marcus256

09-02-2003, 09:10 PM

Not really OpenGL, but related anyway...

Background: I have two datasets (points in 3D cartesian coordinates) representing the same object, but with different rotations and translations. I solve the optimal transformation matrix for going from dataset A to dataset B with a least squares approximation, which works fine.

Problem: Due to inherent errors (measurment, numerical and algorithmical) the two datasets do not represent a 1:1 match, meaning that the transformation matrix does not represent an orthogonal coordinate system (i.e. the transformation is not only composed of rotation and translation, but also of scaling). Since I want to get the optimal rotation and translation, I need to get rid of the scaling somehow.

Solution: I figure that the best way is to find an orthogonal transformation matrix that best matches the non-orthogonal matrix that I get from the least squares solution. Here, "best matches" would probably mean the smallest sum of (squared?) distances of each of the three coordinate system axes.

Question: Is there a known method for doing this? I have not found any such solution in any book or on the net, and I have come up dry in my own attempts at finding an analytical solution to the problem.

My current strategy is to do a numerical solution in the following way (e'x, e'y, e'z are the normalized non-orthogonal coordinate system axes, and ex, ey, ez are the desired orthogonal coordinate system axes):

1) Calculate m = (e'x + e'y + e'z)/|e'x + e'y + e'z| (the "diagonal")

2) Create an orthogonal coordinate system that satisfies (ex + ey + ez)/|ex + ey + ez| = m

3) Rotate the orthogonal coordinate system about m until the smallest error, err=|e'x-ex|+|e'y-ey|+|e'z-ez|, is found

I figure this should be reasonably accurate and fast (only one degree of freedom, namely the rotational angle about m).

Background: I have two datasets (points in 3D cartesian coordinates) representing the same object, but with different rotations and translations. I solve the optimal transformation matrix for going from dataset A to dataset B with a least squares approximation, which works fine.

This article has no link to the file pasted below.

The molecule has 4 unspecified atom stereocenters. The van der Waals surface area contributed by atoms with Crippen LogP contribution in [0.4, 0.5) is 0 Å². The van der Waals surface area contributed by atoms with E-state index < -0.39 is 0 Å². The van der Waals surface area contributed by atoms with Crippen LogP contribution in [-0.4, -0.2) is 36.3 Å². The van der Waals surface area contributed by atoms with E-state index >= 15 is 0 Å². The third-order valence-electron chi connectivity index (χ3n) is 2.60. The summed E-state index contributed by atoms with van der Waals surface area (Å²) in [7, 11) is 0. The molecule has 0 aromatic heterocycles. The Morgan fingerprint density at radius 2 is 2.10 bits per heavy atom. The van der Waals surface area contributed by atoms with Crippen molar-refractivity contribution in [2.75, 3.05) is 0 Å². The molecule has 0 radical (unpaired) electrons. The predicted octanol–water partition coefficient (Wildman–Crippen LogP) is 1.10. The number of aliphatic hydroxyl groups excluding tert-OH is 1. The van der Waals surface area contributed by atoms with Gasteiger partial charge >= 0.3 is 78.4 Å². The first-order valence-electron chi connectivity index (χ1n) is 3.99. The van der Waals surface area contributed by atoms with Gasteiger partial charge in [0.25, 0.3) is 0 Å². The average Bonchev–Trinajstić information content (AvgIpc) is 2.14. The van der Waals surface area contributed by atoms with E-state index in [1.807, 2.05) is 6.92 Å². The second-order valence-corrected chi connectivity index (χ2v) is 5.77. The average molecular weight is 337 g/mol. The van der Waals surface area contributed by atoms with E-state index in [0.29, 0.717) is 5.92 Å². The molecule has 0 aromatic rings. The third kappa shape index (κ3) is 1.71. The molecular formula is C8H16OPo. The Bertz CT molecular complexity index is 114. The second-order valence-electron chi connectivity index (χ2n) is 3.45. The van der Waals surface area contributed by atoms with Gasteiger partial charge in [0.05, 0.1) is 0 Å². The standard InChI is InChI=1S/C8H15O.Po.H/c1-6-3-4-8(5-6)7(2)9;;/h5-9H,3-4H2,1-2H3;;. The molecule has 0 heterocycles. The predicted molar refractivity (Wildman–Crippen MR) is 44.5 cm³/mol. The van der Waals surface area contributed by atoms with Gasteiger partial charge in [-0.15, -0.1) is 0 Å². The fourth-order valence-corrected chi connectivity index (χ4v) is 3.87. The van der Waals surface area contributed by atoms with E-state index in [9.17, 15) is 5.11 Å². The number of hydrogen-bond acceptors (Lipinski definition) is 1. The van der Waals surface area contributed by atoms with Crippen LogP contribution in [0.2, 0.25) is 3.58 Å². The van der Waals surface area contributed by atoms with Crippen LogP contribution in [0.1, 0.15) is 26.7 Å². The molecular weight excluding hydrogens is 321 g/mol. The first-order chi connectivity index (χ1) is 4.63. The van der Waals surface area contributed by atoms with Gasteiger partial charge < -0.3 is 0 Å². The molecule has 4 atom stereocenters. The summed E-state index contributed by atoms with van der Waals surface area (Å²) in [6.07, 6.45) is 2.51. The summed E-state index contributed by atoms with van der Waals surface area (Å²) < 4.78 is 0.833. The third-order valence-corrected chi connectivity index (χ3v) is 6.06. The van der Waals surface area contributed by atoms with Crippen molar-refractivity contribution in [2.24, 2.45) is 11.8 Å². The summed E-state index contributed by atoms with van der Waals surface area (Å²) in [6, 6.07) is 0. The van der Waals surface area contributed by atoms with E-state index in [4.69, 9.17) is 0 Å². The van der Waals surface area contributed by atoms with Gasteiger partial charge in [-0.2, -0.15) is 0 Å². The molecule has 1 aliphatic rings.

Problem: Due to inherent errors (measurment, numerical and algorithmical) the two datasets do not represent a 1:1 match, meaning that the transformation matrix does not represent an orthogonal coordinate system (i.e. the transformation is not only composed of rotation and translation, but also of scaling). Since I want to get the optimal rotation and translation, I need to get rid of the scaling somehow.

Solution: I figure that the best way is to find an orthogonal transformation matrix that best matches the non-orthogonal matrix that I get from the least squares solution. Here, "best matches" would probably mean the smallest sum of (squared?) distances of each of the three coordinate system axes.

Question: Is there a known method for doing this? I have not found any such solution in any book or on the net, and I have come up dry in my own attempts at finding an analytical solution to the problem.

My current strategy is to do a numerical solution in the following way (e'x, e'y, e'z are the normalized non-orthogonal coordinate system axes, and ex, ey, ez are the desired orthogonal coordinate system axes):

1) Calculate m = (e'x + e'y + e'z)/|e'x + e'y + e'z| (the "diagonal")

2) Create an orthogonal coordinate system that satisfies (ex + ey + ez)/|ex + ey + ez| = m

3) Rotate the orthogonal coordinate system about m until the smallest error, err=|e'x-ex|+|e'y-ey|+|e'z-ez|, is found

I figure this should be reasonably accurate and fast (only one degree of freedom, namely the rotational angle about m).